Guest Blog: MODERN VERSUS MEDIEVAL MAGIC in the Tudor Witch Trilogy

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Historical novelist Victoria Lamb also writes bestselling contemporary thrillers as Jane Holland, historical romance as Elizabeth Moss, and romcoms as Beth Good. New for 2016 is her pen-name Hannah Coates, with a feel-good Christmas novel BERTIE’S GIFT out October 20th. Her novel WITCHSTRUCK won YA Romantic Novel of the Year 2013. She lives with her family near the Devon/Cornwall border, and loves photography and growing her own vegetables!

 

WITCHSTRUCK, the first book in my award-winning Tudor trilogy about Meg, a teen witch in the service of the disgraced princess Elizabeth Tudor, came out in 2012. Four years later, I’m turning my trilogy into a TV drama series, and looking at Meg’s story again has reminded me of my early love of magic.

One of the key elements in Witchstruck is my heroine’s forbidden use of magic. Or ‘magick’ as she calls it. For she is a Tudor witch, of course, and her magic is strictly of her time, i.e. performed in secret and at the risk of her own life. During research, I concentrated on what I considered to be ‘old’ magic rather than spells of more modern usage. So I scoured books for ‘natural’ spells – using herb lore, plants, trees, sun and moon, the weather, simple instruments and tokens – and tried to fit them to whatever my witch Meg would feasibly have been able to use safely and easily.

This is nothing new, of course. Up to my early thirties, I studied magical practices on my own, instinctively disliking the idea of coven membership. Though never a full lifestyle witch, I was a ‘hedge witch’ to a certain extent, studying books like Beth Rae’s excellent and highly recommended HEDGE WITCH: A GUIDE TO SOLITARY WITCHCRAFT and Marian Green’s A WITCH ALONE: THIRTEEN MOONS TO MASTER NATURAL MAGIC. It was from books like these and others that I learned about ‘make-do-and-mend’ magic, and got a feel for the Krav Maga-approach to spell casting. In other words, using whatever you have to hand rather than buying something specially made for the purpose.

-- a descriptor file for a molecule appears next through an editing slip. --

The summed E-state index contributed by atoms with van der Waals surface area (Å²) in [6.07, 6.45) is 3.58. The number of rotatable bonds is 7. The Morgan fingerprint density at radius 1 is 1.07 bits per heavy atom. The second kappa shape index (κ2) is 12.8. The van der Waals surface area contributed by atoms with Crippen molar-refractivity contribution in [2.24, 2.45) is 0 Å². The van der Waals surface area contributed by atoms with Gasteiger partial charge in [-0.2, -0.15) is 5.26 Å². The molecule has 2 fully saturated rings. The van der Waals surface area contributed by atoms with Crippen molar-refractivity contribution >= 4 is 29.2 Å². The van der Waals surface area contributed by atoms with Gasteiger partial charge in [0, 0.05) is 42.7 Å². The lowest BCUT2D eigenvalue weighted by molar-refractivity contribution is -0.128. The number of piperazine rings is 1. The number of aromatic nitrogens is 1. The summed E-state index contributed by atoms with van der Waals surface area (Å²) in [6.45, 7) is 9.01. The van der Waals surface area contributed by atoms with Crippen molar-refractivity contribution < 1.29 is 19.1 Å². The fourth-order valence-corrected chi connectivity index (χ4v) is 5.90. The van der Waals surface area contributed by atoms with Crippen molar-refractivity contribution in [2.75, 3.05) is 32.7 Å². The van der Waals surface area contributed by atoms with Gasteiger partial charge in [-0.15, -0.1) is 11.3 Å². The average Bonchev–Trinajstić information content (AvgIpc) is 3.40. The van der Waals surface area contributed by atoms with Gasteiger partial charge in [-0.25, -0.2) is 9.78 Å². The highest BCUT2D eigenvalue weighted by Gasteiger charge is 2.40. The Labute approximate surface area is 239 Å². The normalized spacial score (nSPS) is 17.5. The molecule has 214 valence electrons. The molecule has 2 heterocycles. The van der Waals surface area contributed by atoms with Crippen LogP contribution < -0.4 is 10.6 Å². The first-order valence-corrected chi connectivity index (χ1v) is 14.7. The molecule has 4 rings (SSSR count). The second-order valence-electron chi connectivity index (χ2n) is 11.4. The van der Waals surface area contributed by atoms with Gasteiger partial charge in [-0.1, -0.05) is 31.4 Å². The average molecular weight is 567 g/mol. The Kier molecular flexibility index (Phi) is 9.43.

The most obvious modern versus medieval distinction concerns the instruments we most commonly use for magic. Modern witches tend to buy a ceremonial knife – or black-handled athame – and a cauldron. But a Tudor witch like Meg would have used whatever was in the kitchen – a favourite knife, for instance, would have been her athame. One that felt good in the hand, somehow special, yet was also used for paring vegetables or slicing meat. And her ‘cauldron’ would not have been some elaborate silver-plated bowl from Witches R Us, but an old blackened cooking pot. Perhaps one handed down by a wise old grandmother or, in Meg’s case, her spinster aunt, also a witch.

This distinction is not merely about thrift. It is also a necessary concealment. A Tudor witch discovered at her magical craft was a dead woman. Much safer, then, to cast a spell in the kitchen, surrounded legitimately by fresh-gathered herbs and plants, bones and carcasses, with a paring knife in her hand and Gran’s old cooking pot on the fire. What could be more natural?